Gowri Sivalingam was diagnosed with breast cancer in 2015 with invasive ductal carcinoma after finding a lump in her breast on Christmas day.

Dr Gowri Sivalingam’s Diagnosis

There can be a lot of confusion after receiving a breast cancer diagnosis, as you are suddenly exposed to a whole new language and environment.

However, Dr Gowri Sivalingam understood exactly what her diagnosis meant.

Gowri is a paediatric surgeon and she was diagnosed four years ago with invasive ductal carcinoma.

However, she said she initially thought it was improbable that the lump she found on Christmas day in 2015 could be breast cancer.

“I just felt a sharp pang of pain and I know that breast cancer isn’t painful, lumps are not tender, but I felt this sharp pain which brought my attention to it and I felt the lump there.”

“But the pain disappeared after it came and then I thought, I’m too young for it to be anything and because I’m a Doctor I started thinking it’s probably fat necrosis,” she said.

“So I went back to work on Monday and I’m pretty close to one of my consultants in Perth and I told her about it and she felt it and she said ‘you need to go and have an ultrasound’ and I thought, ‘I can’t. I’m on call today. Look I’m holding the on-call phone, I can’t go.’ And she looked at me and said ‘you can give the on-call phone to someone else’ and she went and grabbed a ultrasound form and she wrote it out and she said ‘call and go now.’ I said ‘OK’.”

She said she went for the ultrasound but couldn’t wait for the results.

“I had one of my residents call up and tell them to fax the results over to the office, which is not something you’re supposed to do.”

“But I just couldn’t wait because my appointment with the consultant was the following week on a Monday, and I was just too nervous about getting the results and I knew no one would tell me over the phone,” she said.

“That’s not something that is usually is done. They’ll call you to consulting room and break the news to you.”

“So, I had it faxed over and the I read the first part of it and then I ran to the staircase and I sat there, and I cried for a bit. I think I literally cried for like five minutes.”

She said she then called her mother who insisted on her getting a second opinion.

“I knew what it meant and I knew a pathological tissue diagnosis wasn’t going to change.”

“So, I tried to explain that, and it took a couple of times before she understood that it was a tissue diagnosis. It wasn’t going to change if I had another biopsy sent to another lab.”

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Gowri shares what it’s like to be diagnosed with breast cancer as a young woman, working throughout treatment, participating in a clinical trial and what it’s like to be diagnosed with cancer when you are a doctor.

Working Through Breast Cancer Treatment

Gowri was in a unique situation, as she was on a working visa and wished to be treated in Australia.

“The only way I could continue my treatment is if I had a job.”

“So, I had to work in order to pay for the private insurance, and private insurance in Australia is just awesome. Because it literally paid for almost all my treatment,” she said.

“So, I didn’t stop work, but obviously I took a step back. I stopped doing on-calls because it wouldn’t have been safe anyway.”

“I still went to work, went for clinics, still went to do some surgeries. But obviously nothing major and there was always a consultant around anyways who scrubbed into theatres.”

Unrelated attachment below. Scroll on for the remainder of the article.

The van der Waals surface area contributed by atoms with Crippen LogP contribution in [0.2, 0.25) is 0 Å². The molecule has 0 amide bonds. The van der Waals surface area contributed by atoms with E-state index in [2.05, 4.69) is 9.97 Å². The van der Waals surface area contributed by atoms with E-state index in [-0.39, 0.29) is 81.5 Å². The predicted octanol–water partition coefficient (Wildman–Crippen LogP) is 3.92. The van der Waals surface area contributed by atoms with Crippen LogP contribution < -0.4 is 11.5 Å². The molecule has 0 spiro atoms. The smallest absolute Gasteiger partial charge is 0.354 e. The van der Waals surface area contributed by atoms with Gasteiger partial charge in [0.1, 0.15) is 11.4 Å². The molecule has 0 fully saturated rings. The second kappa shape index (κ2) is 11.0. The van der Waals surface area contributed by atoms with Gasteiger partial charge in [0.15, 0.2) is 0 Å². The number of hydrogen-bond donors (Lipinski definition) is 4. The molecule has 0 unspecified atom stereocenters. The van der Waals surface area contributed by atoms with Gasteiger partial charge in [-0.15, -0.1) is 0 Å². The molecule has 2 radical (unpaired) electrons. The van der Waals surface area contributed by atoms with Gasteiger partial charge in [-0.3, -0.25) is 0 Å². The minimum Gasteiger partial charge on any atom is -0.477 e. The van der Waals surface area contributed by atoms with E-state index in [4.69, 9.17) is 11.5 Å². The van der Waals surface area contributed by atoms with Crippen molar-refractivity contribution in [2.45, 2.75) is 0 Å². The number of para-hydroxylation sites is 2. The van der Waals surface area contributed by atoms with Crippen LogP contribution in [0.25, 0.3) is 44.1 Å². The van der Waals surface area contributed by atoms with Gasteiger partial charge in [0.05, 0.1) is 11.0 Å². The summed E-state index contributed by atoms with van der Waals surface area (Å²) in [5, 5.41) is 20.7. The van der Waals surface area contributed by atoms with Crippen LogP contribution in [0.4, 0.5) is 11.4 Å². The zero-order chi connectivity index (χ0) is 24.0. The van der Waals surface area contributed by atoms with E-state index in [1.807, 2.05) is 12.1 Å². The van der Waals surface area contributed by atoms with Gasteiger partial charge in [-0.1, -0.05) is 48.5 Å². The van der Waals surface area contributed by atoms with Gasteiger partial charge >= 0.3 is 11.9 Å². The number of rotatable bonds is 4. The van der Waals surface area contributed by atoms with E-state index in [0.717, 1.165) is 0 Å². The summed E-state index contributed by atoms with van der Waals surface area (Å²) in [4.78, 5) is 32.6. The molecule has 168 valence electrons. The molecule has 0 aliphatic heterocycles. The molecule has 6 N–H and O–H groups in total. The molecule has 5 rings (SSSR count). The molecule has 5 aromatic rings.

Participating in a Clinical Trial

Gowri was asked by her oncologist if she would like to participate in a clinical trial. It was called the AbbVie clinical trial and was for women with early stage triple negative breast cancer.

“She explained to me about the trial, about the drug Veliparib, and that there was a possibility that I wouldn’t get the drug if I was on the trial, but I’d still be getting the normal chemotherapy you’d get for women who were diagnosed with this type of cancer”

“I thought that breast cancer treatments have come a long way and the only reason why it’s come a long way is because of all this and I thought if I was going to contribute anything, this would be a good way.”

She said her trust in her oncologist was a large part in her deciding to participate.

“She was active in participating in trials and I knew she was a good oncologist.”

“Because she had suggested this, I immediately said, yes, that’s fine. I’ll do it. Whatever helps and if I get the drug that’s working and if it’s going to help, that’s a good thing as well.”

Recovering from a Breast Cancer Diagnosis

Gowri said by focussing on the future, and the support of her family, friends and colleagues, she was able to get through her treatment.

“I never sat down and dwelled on things.”

“I always looked forward, even when I was reading my diagnosis and I sat there in that staircase, I just started to look forward to what I needed to do to get things done, and I never looked back.”

It’s been about four years since Gowri received her diagnosis, and while she said she has mostly recovered, she still has some symptoms.

“I still get lymphodema on and off in my arm because I’ve had the radiotherapy and axillary clearance done. It sometimes flares up and I get significant swelling.”

“I have had days that I have to take off work because of the swelling, just to rest my arm in a high position and I’m not a very compliant patient so I don’t wear my compression sleeve.”

“It’s kind of hard when you’re working in a hospital and you’re a surgeon, because you’re always scrubbing in and out of theatres and it can be a bit difficult and I can be a difficult patient as well,” she said.

“So, I do get flare ups every now and then, but I try my best to keep myself active.”


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